One of the most important issues facing states this legislative session is whether to create a health care exchange to implement the president’s health care law. States are being tempted by words like “flexibility” and very large grants from the Department of Health and Human Services (HHS) to gain their compliance, but states that value health care freedom should resist and refuse to implement Obama’s health care exchanges.
Health care exchanges organized voluntarily by market participants are something that conservatives could support. Exchanges should function as a free-market mechanism allowing consumers to make informed health care purchasing decisions in a simple, innovative and transparent manner. Yet, the exchanges as created by Obamacare and HHS fail to meet this most basic standard.
These exchanges pile thousands of pages of rules, regulations and mandates on each state’s insurance markets, harming competition and consumers. Forcing insurers to provide “essential health benefits” under “qualified health plans” with little to no cost-sharing does nothing but raise premiums, a fact even acknowledged by Obamacare’s chief architect, economist Jonathan Gruber. According to a study of the Wisconsin insurance market authored by Gruber, Obamacare will push up individual premiums by an average of 30% in the Badger State.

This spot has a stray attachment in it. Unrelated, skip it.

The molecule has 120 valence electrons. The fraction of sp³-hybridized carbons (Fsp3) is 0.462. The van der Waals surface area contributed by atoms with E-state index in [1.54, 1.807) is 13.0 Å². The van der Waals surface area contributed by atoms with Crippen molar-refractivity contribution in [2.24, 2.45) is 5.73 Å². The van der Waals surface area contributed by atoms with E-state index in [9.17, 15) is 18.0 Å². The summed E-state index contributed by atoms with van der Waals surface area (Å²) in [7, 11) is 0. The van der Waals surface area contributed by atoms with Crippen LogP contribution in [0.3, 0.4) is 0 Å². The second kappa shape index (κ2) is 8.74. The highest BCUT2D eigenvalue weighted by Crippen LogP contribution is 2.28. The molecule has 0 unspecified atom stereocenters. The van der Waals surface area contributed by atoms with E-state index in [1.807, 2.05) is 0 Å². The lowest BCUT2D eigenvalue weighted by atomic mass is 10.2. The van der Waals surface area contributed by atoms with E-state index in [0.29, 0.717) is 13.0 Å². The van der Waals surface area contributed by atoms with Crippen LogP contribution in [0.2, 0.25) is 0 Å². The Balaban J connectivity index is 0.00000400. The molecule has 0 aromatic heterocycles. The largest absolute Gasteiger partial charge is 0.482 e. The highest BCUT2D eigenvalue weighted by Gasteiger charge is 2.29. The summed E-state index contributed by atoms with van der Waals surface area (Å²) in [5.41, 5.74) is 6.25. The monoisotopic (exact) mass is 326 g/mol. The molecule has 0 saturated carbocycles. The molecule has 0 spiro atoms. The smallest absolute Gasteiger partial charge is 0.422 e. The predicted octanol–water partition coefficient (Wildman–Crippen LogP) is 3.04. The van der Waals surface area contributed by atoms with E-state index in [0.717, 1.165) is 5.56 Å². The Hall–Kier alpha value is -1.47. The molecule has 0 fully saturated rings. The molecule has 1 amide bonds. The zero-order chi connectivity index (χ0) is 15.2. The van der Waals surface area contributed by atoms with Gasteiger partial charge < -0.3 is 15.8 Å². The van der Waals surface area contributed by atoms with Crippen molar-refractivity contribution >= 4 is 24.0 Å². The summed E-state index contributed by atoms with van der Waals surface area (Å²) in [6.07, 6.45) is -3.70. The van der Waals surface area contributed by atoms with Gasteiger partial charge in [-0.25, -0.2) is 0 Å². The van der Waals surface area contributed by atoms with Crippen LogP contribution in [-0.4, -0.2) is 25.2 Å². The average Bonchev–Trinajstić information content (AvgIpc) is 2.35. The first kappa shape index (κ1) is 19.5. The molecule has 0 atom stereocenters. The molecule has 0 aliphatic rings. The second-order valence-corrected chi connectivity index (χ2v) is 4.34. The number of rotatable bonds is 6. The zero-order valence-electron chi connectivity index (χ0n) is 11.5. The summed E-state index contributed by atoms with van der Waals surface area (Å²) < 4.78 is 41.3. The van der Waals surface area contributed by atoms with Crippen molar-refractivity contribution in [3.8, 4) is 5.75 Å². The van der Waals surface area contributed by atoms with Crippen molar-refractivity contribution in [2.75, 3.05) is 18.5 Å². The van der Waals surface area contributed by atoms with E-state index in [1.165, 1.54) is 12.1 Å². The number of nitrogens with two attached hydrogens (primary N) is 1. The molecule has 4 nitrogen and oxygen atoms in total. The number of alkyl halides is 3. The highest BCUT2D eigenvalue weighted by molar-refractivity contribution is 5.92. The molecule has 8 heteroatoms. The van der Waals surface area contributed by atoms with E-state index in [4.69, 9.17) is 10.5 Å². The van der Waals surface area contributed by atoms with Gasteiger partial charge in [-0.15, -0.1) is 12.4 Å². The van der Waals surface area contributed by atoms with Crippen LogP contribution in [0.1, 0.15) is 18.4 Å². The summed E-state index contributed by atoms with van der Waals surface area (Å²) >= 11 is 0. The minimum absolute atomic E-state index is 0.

Conservative proponents of state exchange creation, like David Merritt here at The Daily Caller, argue that states will have “flexibility” if they create exchanges themselves. A review of the facts show this statement doesn’t pass the laugh test.
Just this week, HHS released its final rule governing exchange creation. The 644-page rule included the word “must” over 1,000 times and “require” more than 320 times. The rule gets so specific as to dictate what items a state must include on its exchange website and how its call center must operate. Under the regulation, any state hoping to create an exchange must first apply to HHS using its “exchange blueprint” template. Secretary Sebelius has sole authority to approve or deny the application. Additionally, any “significant change” must also be approved by the secretary.
The rule itself says that the “minimum functions [outlined in the rule] … are a floor not a ceiling.” Proponents like Merritt argue that if a state doesn’t create an exchange, the federal government will. Under these thousands of pages of regulations and frameworks established by HHS, there is no distinction between the two. States only have the option to further concentrate control in the hands of bureaucrats, not keep it where it belongs: between patients and doctors.
After all of this, even if a state wanted to create an exchange, it would be an almost impossible task. To create exchanges, states must receive approval from HHS by January 1, 2013, which is a little more than nine months away. States would need to rush to create a large Web portal that allows insurers to market their products, helps consumers shop for and purchase insurance and interfaces with various state and federal agencies to provide eligibility and enrollment decisions in hours, not weeks. It would need to be far more complex than the Travelocity-style website proponents describe.